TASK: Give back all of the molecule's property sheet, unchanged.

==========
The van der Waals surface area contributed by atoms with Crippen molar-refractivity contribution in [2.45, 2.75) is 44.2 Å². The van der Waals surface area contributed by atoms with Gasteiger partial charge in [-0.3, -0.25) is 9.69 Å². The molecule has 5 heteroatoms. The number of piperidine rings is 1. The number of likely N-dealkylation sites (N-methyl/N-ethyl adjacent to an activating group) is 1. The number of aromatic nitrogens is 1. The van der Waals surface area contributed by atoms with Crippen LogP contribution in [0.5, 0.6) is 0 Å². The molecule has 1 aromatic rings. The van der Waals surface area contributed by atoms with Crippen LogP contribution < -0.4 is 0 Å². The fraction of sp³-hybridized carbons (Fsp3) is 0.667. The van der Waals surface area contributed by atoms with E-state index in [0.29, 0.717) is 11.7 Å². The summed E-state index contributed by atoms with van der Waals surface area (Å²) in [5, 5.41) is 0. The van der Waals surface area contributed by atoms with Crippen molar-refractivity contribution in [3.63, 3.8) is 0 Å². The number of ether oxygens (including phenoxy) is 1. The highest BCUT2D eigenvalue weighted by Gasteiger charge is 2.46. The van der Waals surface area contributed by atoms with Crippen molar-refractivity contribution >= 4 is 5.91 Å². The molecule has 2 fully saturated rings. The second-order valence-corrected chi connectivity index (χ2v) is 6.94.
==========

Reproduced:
The van der Waals surface area contributed by atoms with Crippen molar-refractivity contribution in [2.45, 2.75) is 44.2 Å². The van der Waals surface area contributed by atoms with Gasteiger partial charge in [-0.3, -0.25) is 9.69 Å². The molecule has 5 heteroatoms. The number of piperidine rings is 1. The number of likely N-dealkylation sites (N-methyl/N-ethyl adjacent to an activating group) is 1. The number of aromatic nitrogens is 1. The van der Waals surface area contributed by atoms with Crippen LogP contribution in [0.5, 0.6) is 0 Å². The molecule has 1 aromatic rings. The van der Waals surface area contributed by atoms with Crippen LogP contribution < -0.4 is 0 Å². The fraction of sp³-hybridized carbons (Fsp3) is 0.667. The van der Waals surface area contributed by atoms with E-state index in [0.29, 0.717) is 11.7 Å². The summed E-state index contributed by atoms with van der Waals surface area (Å²) in [5, 5.41) is 0. The van der Waals surface area contributed by atoms with Crippen molar-refractivity contribution in [3.63, 3.8) is 0 Å². The number of ether oxygens (including phenoxy) is 1. The highest BCUT2D eigenvalue weighted by Gasteiger charge is 2.46. The van der Waals surface area contributed by atoms with Crippen molar-refractivity contribution >= 4 is 5.91 Å². The molecule has 2 fully saturated rings. The second-order valence-corrected chi connectivity index (χ2v) is 6.94.